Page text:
Why is Holden Caulifield, from J.D. Salinger's The Catcher in the Rye, a popular character in literary history?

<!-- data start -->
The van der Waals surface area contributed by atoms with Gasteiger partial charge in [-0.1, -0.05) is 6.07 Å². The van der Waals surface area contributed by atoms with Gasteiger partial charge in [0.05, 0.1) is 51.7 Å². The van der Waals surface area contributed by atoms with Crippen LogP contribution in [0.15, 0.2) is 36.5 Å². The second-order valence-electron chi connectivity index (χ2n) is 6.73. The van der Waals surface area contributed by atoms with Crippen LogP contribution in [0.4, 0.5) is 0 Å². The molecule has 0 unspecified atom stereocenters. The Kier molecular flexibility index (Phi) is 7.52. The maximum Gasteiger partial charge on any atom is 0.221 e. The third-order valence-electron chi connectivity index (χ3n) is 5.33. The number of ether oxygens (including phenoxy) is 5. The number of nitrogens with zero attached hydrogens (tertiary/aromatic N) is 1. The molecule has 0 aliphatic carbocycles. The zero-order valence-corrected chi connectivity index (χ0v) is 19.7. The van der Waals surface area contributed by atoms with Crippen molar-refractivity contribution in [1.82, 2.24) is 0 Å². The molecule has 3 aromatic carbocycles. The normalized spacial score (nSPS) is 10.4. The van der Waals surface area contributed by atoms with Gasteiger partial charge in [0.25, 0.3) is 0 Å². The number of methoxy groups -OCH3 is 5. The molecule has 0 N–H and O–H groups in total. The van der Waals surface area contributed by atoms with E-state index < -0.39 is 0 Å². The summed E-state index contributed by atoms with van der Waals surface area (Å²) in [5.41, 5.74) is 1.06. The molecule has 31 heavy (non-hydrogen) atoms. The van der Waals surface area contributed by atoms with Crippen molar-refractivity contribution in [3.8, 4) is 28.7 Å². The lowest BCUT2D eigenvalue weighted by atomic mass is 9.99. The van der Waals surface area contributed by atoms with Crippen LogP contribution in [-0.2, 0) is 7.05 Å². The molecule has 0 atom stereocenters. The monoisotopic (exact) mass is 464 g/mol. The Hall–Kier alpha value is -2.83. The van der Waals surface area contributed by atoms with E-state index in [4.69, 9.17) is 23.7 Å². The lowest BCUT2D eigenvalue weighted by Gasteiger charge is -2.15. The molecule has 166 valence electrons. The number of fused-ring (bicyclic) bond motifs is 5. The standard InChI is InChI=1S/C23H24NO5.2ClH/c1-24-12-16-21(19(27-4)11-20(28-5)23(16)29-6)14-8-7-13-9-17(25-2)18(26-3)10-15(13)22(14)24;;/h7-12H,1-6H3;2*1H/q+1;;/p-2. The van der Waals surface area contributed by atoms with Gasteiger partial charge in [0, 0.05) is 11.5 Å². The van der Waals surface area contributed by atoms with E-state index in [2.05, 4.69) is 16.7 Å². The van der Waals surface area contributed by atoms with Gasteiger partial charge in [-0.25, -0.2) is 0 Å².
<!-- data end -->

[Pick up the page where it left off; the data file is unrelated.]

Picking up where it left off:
J.D. Salinger's book The Catcher in the Rye caused great controversy when it was first published, which caused it to become infamously as well as famously acclaimed. With all of the swearing and promiscuous activity, it was infamous with conservatives. But the book brought up subjects that were not discussed in public, such as: mental health, teenage promiscuity, and the deep thoughts of adolescents. Kids growing up in the 1940s and 1950s were taught to be seen and not heard. Certainly, this book gave a voice to those who struggled like Holden did. Those conservatives who only saw the swearing and promiscuity weren't listening to reality. When people don't acknowledge reality, and choose to sweep it under the rug, issues don't get discussed or solved. Holden has a major mental and emotional break down because of so many of his issues were not discussed with competent adults or professionals. Holden's brother had died and it seemed like he was never able to heal from that properly. Holden's older brother lived all the way across the country and he was left to deal with parents who sent him off to school without visiting much. There are probably many more reasons as to why Holden is popular, too, but mostly he's unique and challenges society to think about deeper issues and to realize that life isn't as wonderful as it seems on the surface.